#11 Post by soundchaser » Tue Oct 02, 2018 4:41 pm

Cronenfly wrote:
Tue Oct 02, 2018 4:24 pm
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Is that really what she’s wearing in the final shot of the film? I don’t doubt you but that went right over my head. Thanks for the analysis.
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I can’t find anything that backs me up on this, but it’s certainly how it came across: green, vaguely plastic-y, and tied up in the back with a rubber band. If I’m totally misreading the last shot, then I’ll admit that my ire isn’t completely earned. (Although I still didn’t like much of the preceding 90 minutes.)

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Re: Madeline's Madeline (Josephine Decker, 2018)

#12 Post by pianocrash » Sat Oct 20, 2018 1:15 am

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Image

I had to do a double take after reading this thread & seeing the film last night (rented it on demand right after midnight), but during the final sequence, it's the last costume change, though I don't believe it's a hospital gown (the front features a loose, flowing neckline & is quite striking).

But what you see is what you see, right?

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soundchaser
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Re: Madeline's Madeline (Josephine Decker, 2018)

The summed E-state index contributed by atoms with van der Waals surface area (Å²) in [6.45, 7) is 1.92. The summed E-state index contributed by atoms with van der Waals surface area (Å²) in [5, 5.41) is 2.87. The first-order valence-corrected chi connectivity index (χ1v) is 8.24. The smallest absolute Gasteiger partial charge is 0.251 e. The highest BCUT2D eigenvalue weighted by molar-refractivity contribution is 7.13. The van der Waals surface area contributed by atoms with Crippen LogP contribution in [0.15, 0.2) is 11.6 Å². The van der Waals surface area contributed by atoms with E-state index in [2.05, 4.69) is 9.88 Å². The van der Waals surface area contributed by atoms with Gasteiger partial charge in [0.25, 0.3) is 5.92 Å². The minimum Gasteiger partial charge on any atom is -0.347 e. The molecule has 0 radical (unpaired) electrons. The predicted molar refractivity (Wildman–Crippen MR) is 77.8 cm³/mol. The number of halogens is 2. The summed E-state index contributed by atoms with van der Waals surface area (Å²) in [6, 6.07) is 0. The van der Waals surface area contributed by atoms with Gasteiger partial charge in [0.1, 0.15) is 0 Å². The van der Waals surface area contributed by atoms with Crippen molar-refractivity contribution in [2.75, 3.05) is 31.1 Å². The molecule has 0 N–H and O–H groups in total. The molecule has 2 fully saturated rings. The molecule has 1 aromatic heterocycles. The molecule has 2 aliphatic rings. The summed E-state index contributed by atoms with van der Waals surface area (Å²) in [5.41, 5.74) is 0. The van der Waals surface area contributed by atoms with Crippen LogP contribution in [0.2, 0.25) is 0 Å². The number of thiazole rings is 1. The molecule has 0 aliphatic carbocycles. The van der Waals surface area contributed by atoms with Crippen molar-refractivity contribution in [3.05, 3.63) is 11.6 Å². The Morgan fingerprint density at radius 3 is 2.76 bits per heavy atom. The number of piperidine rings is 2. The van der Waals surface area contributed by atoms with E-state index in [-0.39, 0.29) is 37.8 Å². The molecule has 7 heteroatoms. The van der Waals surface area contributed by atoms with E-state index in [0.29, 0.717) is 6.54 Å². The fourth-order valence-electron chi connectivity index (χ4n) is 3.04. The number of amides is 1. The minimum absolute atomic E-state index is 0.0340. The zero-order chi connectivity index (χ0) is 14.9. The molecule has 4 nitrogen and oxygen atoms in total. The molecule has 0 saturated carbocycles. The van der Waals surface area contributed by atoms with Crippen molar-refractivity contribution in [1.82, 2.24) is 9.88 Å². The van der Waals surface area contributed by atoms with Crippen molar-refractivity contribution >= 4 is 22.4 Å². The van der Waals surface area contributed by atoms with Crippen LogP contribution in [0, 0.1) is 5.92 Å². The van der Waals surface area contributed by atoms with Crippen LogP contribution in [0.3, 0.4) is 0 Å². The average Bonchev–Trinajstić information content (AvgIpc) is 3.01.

#13 Post by soundchaser » Sat Oct 20, 2018 9:11 am

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Looking at it again, I think you may be right - the shoulders are too elaborate. I see how I made that mistake, though.

Still, I think the implications of the shot are largely what I outlined above. If you have a different interpretation, I’d be curious to hear it.

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Re: Madeline's Madeline (Josephine Decker, 2018)

#14 Post by pianocrash » Sat Oct 20, 2018 7:48 pm

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While I don't share the ire overall for this film, I also don't hold the end result in any real esteem. But really, the fluidity of the whole of the film was pleasant enough, even for someone like me who really loathes the idea of witnessing any theater troupe doing anything at all. The unique achievement of portraying them as a living, breathing unit was quite spectacular (like an organism that keeps changing shape), especially as the third act kicks in all the doubt that was bubbling up from the first two. As for Decker's mirroring of herself in the Molly Parker character, that's less important overall (though, if you want to get picky, I've always felt that directors who credit or co-credit themselves as editors are being too precious about their work, despite any non-artistic/monetary reasons that may defy them doing just that), but if it is, then by all means, don't mind me. But that final moment was almost an upheaval of the rest of the film, even if it was tucked into the previous scene of Miranda July honking her car horn at an otherwise oblivious, costumed person walking in the middle of a busy street - it lessened the power of what came before it (it was all in her head, she's insane!, it's just that simple!, the end). From that perspective, it's the opposite ending of La Dolce Vita - but then again, maybe it's the exact same thing? Either way, I'm not so sure the hype built onto Decker for this movie is warranted (is any?), but she does possess a narrative style that is decidedly her own, even if it's not as entirely sharp as it could be in places.